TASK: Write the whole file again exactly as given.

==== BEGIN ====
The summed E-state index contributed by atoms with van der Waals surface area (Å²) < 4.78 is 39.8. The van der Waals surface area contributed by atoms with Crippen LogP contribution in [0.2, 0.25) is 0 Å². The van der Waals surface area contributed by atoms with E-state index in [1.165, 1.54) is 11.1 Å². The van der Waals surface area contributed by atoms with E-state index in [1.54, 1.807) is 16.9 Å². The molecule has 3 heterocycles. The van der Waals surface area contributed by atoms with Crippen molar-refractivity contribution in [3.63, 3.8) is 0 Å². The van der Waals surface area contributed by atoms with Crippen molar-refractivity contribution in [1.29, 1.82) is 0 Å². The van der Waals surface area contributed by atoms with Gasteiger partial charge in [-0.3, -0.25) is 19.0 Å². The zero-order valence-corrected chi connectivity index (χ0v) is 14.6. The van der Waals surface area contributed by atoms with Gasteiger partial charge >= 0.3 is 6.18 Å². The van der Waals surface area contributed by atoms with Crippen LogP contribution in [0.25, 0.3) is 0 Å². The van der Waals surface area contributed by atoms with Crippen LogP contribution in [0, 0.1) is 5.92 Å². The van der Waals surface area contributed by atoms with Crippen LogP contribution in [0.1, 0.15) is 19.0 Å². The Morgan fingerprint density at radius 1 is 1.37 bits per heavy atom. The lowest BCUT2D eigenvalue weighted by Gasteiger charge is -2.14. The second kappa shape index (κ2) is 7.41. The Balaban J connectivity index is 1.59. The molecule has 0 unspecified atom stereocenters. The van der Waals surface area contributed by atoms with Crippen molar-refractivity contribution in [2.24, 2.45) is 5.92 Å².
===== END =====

The summed E-state index contributed by atoms with van der Waals surface area (Å²) < 4.78 is 39.8. The van der Waals surface area contributed by atoms with Crippen LogP contribution in [0.2, 0.25) is 0 Å². The van der Waals surface area contributed by atoms with E-state index in [1.165, 1.54) is 11.1 Å². The van der Waals surface area contributed by atoms with E-state index in [1.54, 1.807) is 16.9 Å². The molecule has 3 heterocycles. The van der Waals surface area contributed by atoms with Crippen molar-refractivity contribution in [3.63, 3.8) is 0 Å². The van der Waals surface area contributed by atoms with Crippen molar-refractivity contribution in [1.29, 1.82) is 0 Å². The van der Waals surface area contributed by atoms with Gasteiger partial charge in [-0.3, -0.25) is 19.0 Å². The zero-order valence-corrected chi connectivity index (χ0v) is 14.6. The van der Waals surface area contributed by atoms with Gasteiger partial charge >= 0.3 is 6.18 Å². The van der Waals surface area contributed by atoms with Crippen LogP contribution in [0.25, 0.3) is 0 Å². The van der Waals surface area contributed by atoms with Crippen LogP contribution in [0, 0.1) is 5.92 Å². The van der Waals surface area contributed by atoms with Crippen LogP contribution in [0.1, 0.15) is 19.0 Å². The Morgan fingerprint density at radius 1 is 1.37 bits per heavy atom. The lowest BCUT2D eigenvalue weighted by Gasteiger charge is -2.14. The second kappa shape index (κ2) is 7.41. The Balaban J connectivity index is 1.59. The molecule has 0 unspecified atom stereocenters. The van der Waals surface area contributed by atoms with Crippen molar-refractivity contribution in [2.24, 2.45) is 5.92 Å².